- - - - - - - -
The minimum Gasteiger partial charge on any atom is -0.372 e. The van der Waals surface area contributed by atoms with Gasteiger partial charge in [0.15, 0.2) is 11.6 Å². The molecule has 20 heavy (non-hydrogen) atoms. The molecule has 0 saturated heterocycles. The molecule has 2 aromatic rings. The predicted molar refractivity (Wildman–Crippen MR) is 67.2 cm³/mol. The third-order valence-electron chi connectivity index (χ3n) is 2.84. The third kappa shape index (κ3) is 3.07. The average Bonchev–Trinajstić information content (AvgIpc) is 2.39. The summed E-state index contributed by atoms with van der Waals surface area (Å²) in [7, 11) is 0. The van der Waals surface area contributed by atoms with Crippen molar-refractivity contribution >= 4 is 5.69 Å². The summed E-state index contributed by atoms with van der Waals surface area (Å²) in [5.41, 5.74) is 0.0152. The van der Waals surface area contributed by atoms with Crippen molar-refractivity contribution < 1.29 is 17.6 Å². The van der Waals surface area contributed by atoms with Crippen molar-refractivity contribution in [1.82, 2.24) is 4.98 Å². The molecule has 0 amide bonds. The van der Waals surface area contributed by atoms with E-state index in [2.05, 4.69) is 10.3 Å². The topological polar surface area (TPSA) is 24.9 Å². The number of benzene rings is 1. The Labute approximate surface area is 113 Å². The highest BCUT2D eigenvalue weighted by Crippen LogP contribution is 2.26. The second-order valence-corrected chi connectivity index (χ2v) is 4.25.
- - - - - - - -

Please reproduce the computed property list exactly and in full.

The minimum Gasteiger partial charge on any atom is -0.372 e. The van der Waals surface area contributed by atoms with Gasteiger partial charge in [0.15, 0.2) is 11.6 Å². The molecule has 20 heavy (non-hydrogen) atoms. The molecule has 0 saturated heterocycles. The molecule has 2 aromatic rings. The predicted molar refractivity (Wildman–Crippen MR) is 67.2 cm³/mol. The third-order valence-electron chi connectivity index (χ3n) is 2.84. The third kappa shape index (κ3) is 3.07. The average Bonchev–Trinajstić information content (AvgIpc) is 2.39. The summed E-state index contributed by atoms with van der Waals surface area (Å²) in [7, 11) is 0. The van der Waals surface area contributed by atoms with Crippen molar-refractivity contribution >= 4 is 5.69 Å². The summed E-state index contributed by atoms with van der Waals surface area (Å²) in [5.41, 5.74) is 0.0152. The van der Waals surface area contributed by atoms with Crippen molar-refractivity contribution < 1.29 is 17.6 Å². The van der Waals surface area contributed by atoms with Crippen molar-refractivity contribution in [1.82, 2.24) is 4.98 Å². The molecule has 0 amide bonds. The van der Waals surface area contributed by atoms with E-state index in [2.05, 4.69) is 10.3 Å². The topological polar surface area (TPSA) is 24.9 Å². The number of benzene rings is 1. The Labute approximate surface area is 113 Å². The highest BCUT2D eigenvalue weighted by Crippen LogP contribution is 2.26. The second-order valence-corrected chi connectivity index (χ2v) is 4.25.